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Top 7 reasons to live in gratitude

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Gratitude begins with a thought. If believed, it grows into that wonderful feeling of “well-being” that begets balance and wholeness in the entire body.

The really good news is that you can experience gratitude whenever you wish…

The very thoughts of relief, of peace, protection, connection, abundance and joy can bring about this feeling. And how you think and feel about the events of your life — your perspective — provides a basis for your physical well-being.

Make the best of stress

Stress is defined as a psychological stimulus producing disturbing physiological reactions, leading to illness. In other words, stress is to perceive something as negative and then continue to respond poorly to life events. Stress, by this definition, can make us sick.

A different kind of stress is the good stress, the kind of stress that we respond to properly. By choosing to perceive an event as positively as possible, we bless our lives and others’ lives, and eventually overcome unwanted outcomes. This is called eustress which creates health, happiness and fulfillment.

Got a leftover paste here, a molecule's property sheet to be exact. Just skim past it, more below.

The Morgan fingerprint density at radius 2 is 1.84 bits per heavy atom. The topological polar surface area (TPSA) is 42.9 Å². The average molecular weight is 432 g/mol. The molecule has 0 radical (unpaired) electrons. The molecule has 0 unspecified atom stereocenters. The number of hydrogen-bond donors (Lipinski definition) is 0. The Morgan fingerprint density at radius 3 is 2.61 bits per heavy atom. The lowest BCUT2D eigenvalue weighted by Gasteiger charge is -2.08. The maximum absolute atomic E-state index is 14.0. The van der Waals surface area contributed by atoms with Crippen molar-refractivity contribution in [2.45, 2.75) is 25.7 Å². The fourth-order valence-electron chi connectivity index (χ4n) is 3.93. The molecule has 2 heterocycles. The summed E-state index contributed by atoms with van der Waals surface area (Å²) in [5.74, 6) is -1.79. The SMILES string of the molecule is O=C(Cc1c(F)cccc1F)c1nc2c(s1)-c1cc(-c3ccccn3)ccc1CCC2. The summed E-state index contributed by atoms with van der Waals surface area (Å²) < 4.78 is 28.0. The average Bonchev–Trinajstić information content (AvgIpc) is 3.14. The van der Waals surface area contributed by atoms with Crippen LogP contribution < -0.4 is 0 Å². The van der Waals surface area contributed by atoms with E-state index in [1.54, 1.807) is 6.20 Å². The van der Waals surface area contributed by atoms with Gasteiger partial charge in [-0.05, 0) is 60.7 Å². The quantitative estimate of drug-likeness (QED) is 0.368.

Many “problems” may be seen from different perspectives, and multiple solutions are usually available. If you choose to turn any stress in your life to eustress, much more “good news” appears in your life as a result of your positive perception.

And the habit of seeing the positive creates an environment for gratitude to develop. Over time you may begin to see how the value of positive perception influences the outcome of events that come your way, and experience far-reaching benefits — confirmed by research — in just about every aspect of your life…

Top 7 Scientifically Proven Benefits of Gratitude

  1.  Gratitude improves physical health.